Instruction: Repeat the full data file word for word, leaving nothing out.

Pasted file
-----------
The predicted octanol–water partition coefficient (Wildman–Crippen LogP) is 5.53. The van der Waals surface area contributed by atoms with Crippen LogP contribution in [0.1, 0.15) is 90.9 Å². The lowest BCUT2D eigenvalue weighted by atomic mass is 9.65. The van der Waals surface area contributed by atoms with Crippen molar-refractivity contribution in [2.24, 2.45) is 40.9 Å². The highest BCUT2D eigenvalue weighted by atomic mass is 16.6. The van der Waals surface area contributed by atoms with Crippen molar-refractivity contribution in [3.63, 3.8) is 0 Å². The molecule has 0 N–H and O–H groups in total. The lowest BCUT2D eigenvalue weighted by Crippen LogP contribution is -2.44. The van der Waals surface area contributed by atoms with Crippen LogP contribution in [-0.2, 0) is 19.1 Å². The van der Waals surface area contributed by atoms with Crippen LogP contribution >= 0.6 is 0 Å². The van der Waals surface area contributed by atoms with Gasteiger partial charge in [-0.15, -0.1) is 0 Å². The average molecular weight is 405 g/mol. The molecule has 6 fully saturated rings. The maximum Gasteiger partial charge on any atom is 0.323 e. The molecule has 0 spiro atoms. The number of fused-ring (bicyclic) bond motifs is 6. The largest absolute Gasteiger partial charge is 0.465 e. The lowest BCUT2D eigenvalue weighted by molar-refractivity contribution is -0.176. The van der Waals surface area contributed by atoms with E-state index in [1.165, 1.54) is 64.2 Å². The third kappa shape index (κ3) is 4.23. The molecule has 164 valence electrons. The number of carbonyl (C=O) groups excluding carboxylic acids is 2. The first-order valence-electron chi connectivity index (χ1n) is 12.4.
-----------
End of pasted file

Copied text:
The predicted octanol–water partition coefficient (Wildman–Crippen LogP) is 5.53. The van der Waals surface area contributed by atoms with Crippen LogP contribution in [0.1, 0.15) is 90.9 Å². The lowest BCUT2D eigenvalue weighted by atomic mass is 9.65. The van der Waals surface area contributed by atoms with Crippen molar-refractivity contribution in [2.24, 2.45) is 40.9 Å². The highest BCUT2D eigenvalue weighted by atomic mass is 16.6. The van der Waals surface area contributed by atoms with Crippen molar-refractivity contribution in [3.63, 3.8) is 0 Å². The molecule has 0 N–H and O–H groups in total. The lowest BCUT2D eigenvalue weighted by Crippen LogP contribution is -2.44. The van der Waals surface area contributed by atoms with Crippen LogP contribution in [-0.2, 0) is 19.1 Å². The van der Waals surface area contributed by atoms with Crippen LogP contribution >= 0.6 is 0 Å². The van der Waals surface area contributed by atoms with Gasteiger partial charge in [-0.15, -0.1) is 0 Å². The average molecular weight is 405 g/mol. The molecule has 6 fully saturated rings. The maximum Gasteiger partial charge on any atom is 0.323 e. The molecule has 0 spiro atoms. The number of fused-ring (bicyclic) bond motifs is 6. The largest absolute Gasteiger partial charge is 0.465 e. The lowest BCUT2D eigenvalue weighted by molar-refractivity contribution is -0.176. The van der Waals surface area contributed by atoms with E-state index in [1.165, 1.54) is 64.2 Å². The third kappa shape index (κ3) is 4.23. The molecule has 164 valence electrons. The number of carbonyl (C=O) groups excluding carboxylic acids is 2. The first-order valence-electron chi connectivity index (χ1n) is 12.4.